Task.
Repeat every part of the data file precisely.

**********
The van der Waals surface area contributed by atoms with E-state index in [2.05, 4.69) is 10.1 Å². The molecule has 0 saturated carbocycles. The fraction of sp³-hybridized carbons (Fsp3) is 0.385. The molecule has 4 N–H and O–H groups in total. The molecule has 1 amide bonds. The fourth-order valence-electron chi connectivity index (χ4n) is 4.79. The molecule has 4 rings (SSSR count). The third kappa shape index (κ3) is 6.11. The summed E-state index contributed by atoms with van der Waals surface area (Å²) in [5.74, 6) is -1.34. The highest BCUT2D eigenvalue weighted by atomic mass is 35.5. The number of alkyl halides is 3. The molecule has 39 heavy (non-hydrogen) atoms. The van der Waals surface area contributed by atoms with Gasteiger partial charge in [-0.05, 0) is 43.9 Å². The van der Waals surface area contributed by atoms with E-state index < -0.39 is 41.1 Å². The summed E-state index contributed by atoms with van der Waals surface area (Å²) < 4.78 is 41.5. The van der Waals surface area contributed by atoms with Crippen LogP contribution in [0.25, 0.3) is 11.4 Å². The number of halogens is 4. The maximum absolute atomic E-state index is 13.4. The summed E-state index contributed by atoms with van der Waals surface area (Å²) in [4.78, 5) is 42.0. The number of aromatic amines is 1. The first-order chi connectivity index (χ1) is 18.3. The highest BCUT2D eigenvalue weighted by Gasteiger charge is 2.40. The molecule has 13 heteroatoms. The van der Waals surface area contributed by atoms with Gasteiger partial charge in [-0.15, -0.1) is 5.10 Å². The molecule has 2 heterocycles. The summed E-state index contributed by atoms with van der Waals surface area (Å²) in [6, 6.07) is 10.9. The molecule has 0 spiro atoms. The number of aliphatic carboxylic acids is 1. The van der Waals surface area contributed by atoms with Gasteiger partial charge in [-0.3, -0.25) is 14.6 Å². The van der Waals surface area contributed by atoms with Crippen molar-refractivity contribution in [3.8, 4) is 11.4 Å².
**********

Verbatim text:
The van der Waals surface area contributed by atoms with E-state index in [2.05, 4.69) is 10.1 Å². The molecule has 0 saturated carbocycles. The fraction of sp³-hybridized carbons (Fsp3) is 0.385. The molecule has 4 N–H and O–H groups in total. The molecule has 1 amide bonds. The fourth-order valence-electron chi connectivity index (χ4n) is 4.79. The molecule has 4 rings (SSSR count). The third kappa shape index (κ3) is 6.11. The summed E-state index contributed by atoms with van der Waals surface area (Å²) in [5.74, 6) is -1.34. The highest BCUT2D eigenvalue weighted by atomic mass is 35.5. The number of alkyl halides is 3. The molecule has 39 heavy (non-hydrogen) atoms. The van der Waals surface area contributed by atoms with Gasteiger partial charge in [-0.05, 0) is 43.9 Å². The van der Waals surface area contributed by atoms with E-state index < -0.39 is 41.1 Å². The summed E-state index contributed by atoms with van der Waals surface area (Å²) < 4.78 is 41.5. The van der Waals surface area contributed by atoms with Crippen LogP contribution in [0.25, 0.3) is 11.4 Å². The number of halogens is 4. The maximum absolute atomic E-state index is 13.4. The summed E-state index contributed by atoms with van der Waals surface area (Å²) in [4.78, 5) is 42.0. The number of aromatic amines is 1. The first-order chi connectivity index (χ1) is 18.3. The highest BCUT2D eigenvalue weighted by Gasteiger charge is 2.40. The molecule has 13 heteroatoms. The van der Waals surface area contributed by atoms with Gasteiger partial charge in [-0.15, -0.1) is 5.10 Å². The molecule has 2 heterocycles. The summed E-state index contributed by atoms with van der Waals surface area (Å²) in [6, 6.07) is 10.9. The molecule has 0 spiro atoms. The number of aliphatic carboxylic acids is 1. The van der Waals surface area contributed by atoms with Gasteiger partial charge in [-0.3, -0.25) is 14.6 Å². The van der Waals surface area contributed by atoms with Crippen molar-refractivity contribution in [3.8, 4) is 11.4 Å².